CUBA: PEOPLE• In 1992 Cuba amended its constitution to characterize the state as secular instead of atheist.• Roman Catholicism was brought to the island by the Spanish and remains the dominant faith. Catholicism is often practiced in tandem with Santeria, a mixture of Catholicism and other , mainly African, faiths that include a number of cults.• Pentecostalism has grown rapidly in recent years. Cuba has small communities of Jews, Muslims and members of the Bahai Faith.
CUBA: HISTORY• Christopher Columbus landed on Cuba’s northeastern coast near what is now Baracoa on October 27, 1492.• In 1511 the first Spanish settlement was founded by Diego Velazquez de Cuellar at Baracoa. Cuba remained a Spanish possession for almost 400 years (1511-1898).• Independence from Spain was the motive for a rebellion in 1868 led by Carlos Manuel de Cespedes. De Cespedes, a sugar planter, freed his slaves to fight with him for a free Cuba. This rebellion resulted in a conflict known as the Ten Years’ War.• Prosperous sugar industry employed chattel slavery until the third of the 19th century. In 1868 more than forty percent of cane sugar reached the world market. Slavery was abolished in 1886.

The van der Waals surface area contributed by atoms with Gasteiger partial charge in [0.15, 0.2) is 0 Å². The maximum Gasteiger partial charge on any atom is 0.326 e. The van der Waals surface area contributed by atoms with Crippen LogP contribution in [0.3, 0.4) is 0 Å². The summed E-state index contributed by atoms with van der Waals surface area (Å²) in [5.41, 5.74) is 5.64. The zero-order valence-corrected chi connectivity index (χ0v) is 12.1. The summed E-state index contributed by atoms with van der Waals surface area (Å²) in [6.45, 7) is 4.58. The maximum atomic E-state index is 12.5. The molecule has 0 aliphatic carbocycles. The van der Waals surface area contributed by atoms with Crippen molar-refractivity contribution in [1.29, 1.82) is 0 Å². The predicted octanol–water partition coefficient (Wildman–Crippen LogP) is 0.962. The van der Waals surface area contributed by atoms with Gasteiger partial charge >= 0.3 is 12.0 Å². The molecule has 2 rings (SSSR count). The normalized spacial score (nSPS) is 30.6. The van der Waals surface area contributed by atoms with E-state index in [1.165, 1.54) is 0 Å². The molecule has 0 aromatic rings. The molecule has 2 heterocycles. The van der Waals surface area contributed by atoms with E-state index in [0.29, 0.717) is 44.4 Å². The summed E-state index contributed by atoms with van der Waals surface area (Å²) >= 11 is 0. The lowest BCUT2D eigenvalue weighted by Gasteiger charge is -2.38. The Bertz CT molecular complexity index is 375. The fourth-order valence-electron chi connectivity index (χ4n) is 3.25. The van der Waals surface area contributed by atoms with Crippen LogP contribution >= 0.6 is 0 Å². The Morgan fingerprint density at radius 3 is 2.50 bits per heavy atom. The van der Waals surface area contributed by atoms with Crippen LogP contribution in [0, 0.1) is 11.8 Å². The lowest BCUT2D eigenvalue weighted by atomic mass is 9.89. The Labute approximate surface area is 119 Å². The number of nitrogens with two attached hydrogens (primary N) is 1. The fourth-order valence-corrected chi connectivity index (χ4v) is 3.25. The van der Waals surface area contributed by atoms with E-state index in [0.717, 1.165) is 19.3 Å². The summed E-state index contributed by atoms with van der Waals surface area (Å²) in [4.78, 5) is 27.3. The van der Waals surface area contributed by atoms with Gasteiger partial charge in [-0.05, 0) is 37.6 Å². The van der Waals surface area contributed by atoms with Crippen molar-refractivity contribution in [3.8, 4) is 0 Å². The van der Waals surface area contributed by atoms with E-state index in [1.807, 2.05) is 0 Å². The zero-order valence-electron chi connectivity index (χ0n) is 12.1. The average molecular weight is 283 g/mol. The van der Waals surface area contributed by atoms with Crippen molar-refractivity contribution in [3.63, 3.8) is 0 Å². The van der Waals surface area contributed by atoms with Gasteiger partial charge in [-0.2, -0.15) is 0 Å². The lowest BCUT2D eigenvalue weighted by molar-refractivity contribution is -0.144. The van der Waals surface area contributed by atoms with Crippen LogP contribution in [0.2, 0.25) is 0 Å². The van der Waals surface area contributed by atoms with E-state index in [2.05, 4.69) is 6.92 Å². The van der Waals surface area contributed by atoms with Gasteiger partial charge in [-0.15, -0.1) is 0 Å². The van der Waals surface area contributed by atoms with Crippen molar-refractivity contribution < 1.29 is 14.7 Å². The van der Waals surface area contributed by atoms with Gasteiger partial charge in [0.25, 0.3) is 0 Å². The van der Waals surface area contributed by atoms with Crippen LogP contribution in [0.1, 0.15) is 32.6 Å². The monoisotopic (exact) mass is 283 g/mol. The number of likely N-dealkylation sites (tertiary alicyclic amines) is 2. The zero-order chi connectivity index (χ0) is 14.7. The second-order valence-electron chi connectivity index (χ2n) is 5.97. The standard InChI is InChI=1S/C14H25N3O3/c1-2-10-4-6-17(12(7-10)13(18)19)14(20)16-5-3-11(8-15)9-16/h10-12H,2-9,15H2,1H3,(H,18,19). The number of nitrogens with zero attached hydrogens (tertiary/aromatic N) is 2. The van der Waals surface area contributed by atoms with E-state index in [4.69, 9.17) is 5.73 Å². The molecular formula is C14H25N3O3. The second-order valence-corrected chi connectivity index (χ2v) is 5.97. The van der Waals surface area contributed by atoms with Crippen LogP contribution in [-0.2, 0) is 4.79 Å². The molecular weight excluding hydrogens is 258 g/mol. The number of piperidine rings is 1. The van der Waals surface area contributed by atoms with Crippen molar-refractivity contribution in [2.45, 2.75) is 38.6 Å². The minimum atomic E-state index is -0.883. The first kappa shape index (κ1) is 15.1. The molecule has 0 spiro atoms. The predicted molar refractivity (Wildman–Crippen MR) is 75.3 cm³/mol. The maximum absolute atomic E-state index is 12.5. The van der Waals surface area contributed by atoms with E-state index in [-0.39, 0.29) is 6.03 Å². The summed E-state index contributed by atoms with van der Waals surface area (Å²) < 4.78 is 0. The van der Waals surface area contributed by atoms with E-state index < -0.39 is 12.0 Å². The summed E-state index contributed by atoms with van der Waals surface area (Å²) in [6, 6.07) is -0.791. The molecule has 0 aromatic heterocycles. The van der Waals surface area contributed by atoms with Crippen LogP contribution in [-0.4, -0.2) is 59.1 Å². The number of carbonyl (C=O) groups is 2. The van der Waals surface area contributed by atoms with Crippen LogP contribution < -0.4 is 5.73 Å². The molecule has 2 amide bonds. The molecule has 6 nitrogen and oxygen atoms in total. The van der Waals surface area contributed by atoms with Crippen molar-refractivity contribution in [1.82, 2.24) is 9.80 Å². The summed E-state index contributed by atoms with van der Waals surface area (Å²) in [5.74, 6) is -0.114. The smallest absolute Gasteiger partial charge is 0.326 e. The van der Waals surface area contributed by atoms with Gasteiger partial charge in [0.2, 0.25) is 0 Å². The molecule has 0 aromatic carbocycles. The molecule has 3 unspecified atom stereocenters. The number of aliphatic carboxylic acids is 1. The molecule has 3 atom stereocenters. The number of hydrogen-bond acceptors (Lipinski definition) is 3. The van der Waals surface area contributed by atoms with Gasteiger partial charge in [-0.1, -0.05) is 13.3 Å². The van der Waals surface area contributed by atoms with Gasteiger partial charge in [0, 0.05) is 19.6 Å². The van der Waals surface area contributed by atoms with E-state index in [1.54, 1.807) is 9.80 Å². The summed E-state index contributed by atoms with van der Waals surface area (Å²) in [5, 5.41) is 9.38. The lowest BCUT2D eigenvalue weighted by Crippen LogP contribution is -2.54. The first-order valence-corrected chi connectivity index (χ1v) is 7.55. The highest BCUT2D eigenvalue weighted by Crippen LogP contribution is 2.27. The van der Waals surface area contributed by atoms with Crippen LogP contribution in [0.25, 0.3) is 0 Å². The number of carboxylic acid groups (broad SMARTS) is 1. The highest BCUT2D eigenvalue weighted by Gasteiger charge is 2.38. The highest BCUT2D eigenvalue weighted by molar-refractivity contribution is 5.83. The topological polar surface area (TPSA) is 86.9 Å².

CUBA: HISTORY• In 1895, the poet Jose Marti led the struggle that finally ended Spanish rule, thanks largely to U.S. intervention in 1898 after the sinking of the battleship Maine in Havana harbor.• After the Spanish-American war, Spain and the United States signed the Treaty of Paris (1898) by which Spain ceded Puerto Rico, the Philippines, and Guam to the U.S. for $20 million. Spain relinquished all claim of foreign sovereignty over Cuba.• The U.S. occupation ended in 1902 when Theodore Roosevelt abandoned the Treaty of Paris and the Republic of Cuba was declared.• A constitutional government was maintained until 1930 when Gerardo Machado y Morales suspended the constitution.